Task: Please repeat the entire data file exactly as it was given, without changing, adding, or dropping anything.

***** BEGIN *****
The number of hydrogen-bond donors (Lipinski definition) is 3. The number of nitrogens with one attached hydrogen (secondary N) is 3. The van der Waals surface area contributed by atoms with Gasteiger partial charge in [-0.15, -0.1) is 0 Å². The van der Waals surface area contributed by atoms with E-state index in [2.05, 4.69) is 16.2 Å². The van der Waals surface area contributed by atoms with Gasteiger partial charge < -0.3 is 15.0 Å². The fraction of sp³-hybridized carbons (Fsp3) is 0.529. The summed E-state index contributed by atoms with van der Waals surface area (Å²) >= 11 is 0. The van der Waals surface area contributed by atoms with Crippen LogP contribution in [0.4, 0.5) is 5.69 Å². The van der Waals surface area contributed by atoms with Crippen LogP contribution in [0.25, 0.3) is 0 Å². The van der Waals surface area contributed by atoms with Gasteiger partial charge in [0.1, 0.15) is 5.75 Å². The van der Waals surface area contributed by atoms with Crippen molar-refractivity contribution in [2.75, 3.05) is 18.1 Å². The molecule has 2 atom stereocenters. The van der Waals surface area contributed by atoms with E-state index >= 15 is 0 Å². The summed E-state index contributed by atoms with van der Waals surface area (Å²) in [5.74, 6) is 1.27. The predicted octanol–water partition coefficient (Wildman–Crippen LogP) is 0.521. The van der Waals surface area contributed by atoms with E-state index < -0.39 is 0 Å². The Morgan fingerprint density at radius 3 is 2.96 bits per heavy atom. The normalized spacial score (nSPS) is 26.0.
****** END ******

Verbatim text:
The number of hydrogen-bond donors (Lipinski definition) is 3. The number of nitrogens with one attached hydrogen (secondary N) is 3. The van der Waals surface area contributed by atoms with Gasteiger partial charge in [-0.15, -0.1) is 0 Å². The van der Waals surface area contributed by atoms with E-state index in [2.05, 4.69) is 16.2 Å². The van der Waals surface area contributed by atoms with Gasteiger partial charge < -0.3 is 15.0 Å². The fraction of sp³-hybridized carbons (Fsp3) is 0.529. The summed E-state index contributed by atoms with van der Waals surface area (Å²) >= 11 is 0. The van der Waals surface area contributed by atoms with Crippen LogP contribution in [0.4, 0.5) is 5.69 Å². The van der Waals surface area contributed by atoms with Crippen LogP contribution in [0.25, 0.3) is 0 Å². The van der Waals surface area contributed by atoms with Gasteiger partial charge in [0.1, 0.15) is 5.75 Å². The van der Waals surface area contributed by atoms with Crippen molar-refractivity contribution in [2.75, 3.05) is 18.1 Å². The molecule has 2 atom stereocenters. The van der Waals surface area contributed by atoms with E-state index >= 15 is 0 Å². The summed E-state index contributed by atoms with van der Waals surface area (Å²) in [5.74, 6) is 1.27. The predicted octanol–water partition coefficient (Wildman–Crippen LogP) is 0.521. The van der Waals surface area contributed by atoms with E-state index < -0.39 is 0 Å². The Morgan fingerprint density at radius 3 is 2.96 bits per heavy atom. The normalized spacial score (nSPS) is 26.0.